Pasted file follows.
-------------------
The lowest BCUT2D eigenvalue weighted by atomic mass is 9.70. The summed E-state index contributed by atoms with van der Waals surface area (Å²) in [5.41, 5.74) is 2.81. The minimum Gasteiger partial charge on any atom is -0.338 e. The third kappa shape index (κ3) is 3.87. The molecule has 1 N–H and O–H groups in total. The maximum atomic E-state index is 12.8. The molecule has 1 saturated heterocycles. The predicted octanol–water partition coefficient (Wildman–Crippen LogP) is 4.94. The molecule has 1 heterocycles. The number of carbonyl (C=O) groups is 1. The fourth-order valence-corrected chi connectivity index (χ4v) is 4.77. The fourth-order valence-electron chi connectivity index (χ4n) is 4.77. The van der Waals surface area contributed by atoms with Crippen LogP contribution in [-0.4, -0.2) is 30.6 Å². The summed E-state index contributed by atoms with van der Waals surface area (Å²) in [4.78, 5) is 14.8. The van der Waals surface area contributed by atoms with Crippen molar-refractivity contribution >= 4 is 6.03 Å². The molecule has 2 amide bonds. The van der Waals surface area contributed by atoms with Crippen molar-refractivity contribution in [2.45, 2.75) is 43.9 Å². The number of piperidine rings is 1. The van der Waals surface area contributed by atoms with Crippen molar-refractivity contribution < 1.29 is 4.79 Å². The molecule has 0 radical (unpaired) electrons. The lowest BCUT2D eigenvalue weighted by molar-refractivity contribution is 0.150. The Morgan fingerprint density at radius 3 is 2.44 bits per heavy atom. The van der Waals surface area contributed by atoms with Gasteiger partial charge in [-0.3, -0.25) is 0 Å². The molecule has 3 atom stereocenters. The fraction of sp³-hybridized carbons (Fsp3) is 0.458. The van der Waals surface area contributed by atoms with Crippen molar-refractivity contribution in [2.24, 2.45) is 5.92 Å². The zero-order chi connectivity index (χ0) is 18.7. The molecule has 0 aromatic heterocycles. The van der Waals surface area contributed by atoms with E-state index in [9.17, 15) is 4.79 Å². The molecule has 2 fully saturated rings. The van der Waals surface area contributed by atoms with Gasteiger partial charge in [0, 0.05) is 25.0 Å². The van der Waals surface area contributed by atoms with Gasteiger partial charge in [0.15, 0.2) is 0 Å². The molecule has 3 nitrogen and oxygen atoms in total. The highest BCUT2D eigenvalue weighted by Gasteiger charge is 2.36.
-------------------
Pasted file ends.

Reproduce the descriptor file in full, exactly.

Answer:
The lowest BCUT2D eigenvalue weighted by atomic mass is 9.70. The summed E-state index contributed by atoms with van der Waals surface area (Å²) in [5.41, 5.74) is 2.81. The minimum Gasteiger partial charge on any atom is -0.338 e. The third kappa shape index (κ3) is 3.87. The molecule has 1 N–H and O–H groups in total. The maximum atomic E-state index is 12.8. The molecule has 1 saturated heterocycles. The predicted octanol–water partition coefficient (Wildman–Crippen LogP) is 4.94. The molecule has 1 heterocycles. The number of carbonyl (C=O) groups is 1. The fourth-order valence-corrected chi connectivity index (χ4v) is 4.77. The fourth-order valence-electron chi connectivity index (χ4n) is 4.77. The van der Waals surface area contributed by atoms with Crippen LogP contribution in [-0.4, -0.2) is 30.6 Å². The summed E-state index contributed by atoms with van der Waals surface area (Å²) in [4.78, 5) is 14.8. The van der Waals surface area contributed by atoms with Crippen molar-refractivity contribution >= 4 is 6.03 Å². The molecule has 2 amide bonds. The van der Waals surface area contributed by atoms with Crippen molar-refractivity contribution in [2.45, 2.75) is 43.9 Å². The number of piperidine rings is 1. The van der Waals surface area contributed by atoms with Crippen molar-refractivity contribution < 1.29 is 4.79 Å². The molecule has 0 radical (unpaired) electrons. The lowest BCUT2D eigenvalue weighted by molar-refractivity contribution is 0.150. The Morgan fingerprint density at radius 3 is 2.44 bits per heavy atom. The van der Waals surface area contributed by atoms with Gasteiger partial charge in [-0.3, -0.25) is 0 Å². The molecule has 3 atom stereocenters. The fraction of sp³-hybridized carbons (Fsp3) is 0.458. The van der Waals surface area contributed by atoms with Crippen molar-refractivity contribution in [2.24, 2.45) is 5.92 Å². The zero-order chi connectivity index (χ0) is 18.7. The molecule has 0 aromatic heterocycles. The van der Waals surface area contributed by atoms with E-state index in [9.17, 15) is 4.79 Å². The molecule has 2 fully saturated rings. The van der Waals surface area contributed by atoms with Gasteiger partial charge in [0, 0.05) is 25.0 Å². The van der Waals surface area contributed by atoms with Gasteiger partial charge in [0.15, 0.2) is 0 Å². The molecule has 3 nitrogen and oxygen atoms in total. The highest BCUT2D eigenvalue weighted by Gasteiger charge is 2.36.